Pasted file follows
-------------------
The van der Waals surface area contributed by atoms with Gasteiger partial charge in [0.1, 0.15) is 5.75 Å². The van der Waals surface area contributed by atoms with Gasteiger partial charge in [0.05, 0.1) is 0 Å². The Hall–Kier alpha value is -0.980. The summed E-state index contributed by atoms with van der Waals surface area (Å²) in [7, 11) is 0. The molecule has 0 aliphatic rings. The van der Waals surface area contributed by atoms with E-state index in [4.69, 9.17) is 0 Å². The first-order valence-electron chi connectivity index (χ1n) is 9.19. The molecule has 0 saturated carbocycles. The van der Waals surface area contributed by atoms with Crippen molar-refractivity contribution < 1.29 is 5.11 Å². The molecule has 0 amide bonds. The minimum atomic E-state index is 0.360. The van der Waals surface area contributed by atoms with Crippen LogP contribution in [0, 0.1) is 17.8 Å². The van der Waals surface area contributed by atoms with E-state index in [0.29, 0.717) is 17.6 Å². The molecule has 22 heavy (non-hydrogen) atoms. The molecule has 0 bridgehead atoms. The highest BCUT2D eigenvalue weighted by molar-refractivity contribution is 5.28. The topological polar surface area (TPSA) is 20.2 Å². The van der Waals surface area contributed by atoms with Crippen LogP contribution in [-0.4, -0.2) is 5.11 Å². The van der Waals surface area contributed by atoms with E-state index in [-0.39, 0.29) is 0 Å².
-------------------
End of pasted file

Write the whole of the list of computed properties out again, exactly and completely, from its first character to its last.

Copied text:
The van der Waals surface area contributed by atoms with Gasteiger partial charge in [0.1, 0.15) is 5.75 Å². The van der Waals surface area contributed by atoms with Gasteiger partial charge in [0.05, 0.1) is 0 Å². The Hall–Kier alpha value is -0.980. The summed E-state index contributed by atoms with van der Waals surface area (Å²) in [7, 11) is 0. The molecule has 0 aliphatic rings. The van der Waals surface area contributed by atoms with E-state index in [4.69, 9.17) is 0 Å². The first-order valence-electron chi connectivity index (χ1n) is 9.19. The molecule has 0 saturated carbocycles. The van der Waals surface area contributed by atoms with Crippen molar-refractivity contribution < 1.29 is 5.11 Å². The molecule has 0 amide bonds. The minimum atomic E-state index is 0.360. The van der Waals surface area contributed by atoms with Crippen LogP contribution in [0, 0.1) is 17.8 Å². The van der Waals surface area contributed by atoms with E-state index in [0.29, 0.717) is 17.6 Å². The molecule has 22 heavy (non-hydrogen) atoms. The molecule has 0 bridgehead atoms. The highest BCUT2D eigenvalue weighted by molar-refractivity contribution is 5.28. The topological polar surface area (TPSA) is 20.2 Å². The van der Waals surface area contributed by atoms with Crippen LogP contribution in [-0.4, -0.2) is 5.11 Å². The van der Waals surface area contributed by atoms with E-state index in [-0.39, 0.29) is 0 Å².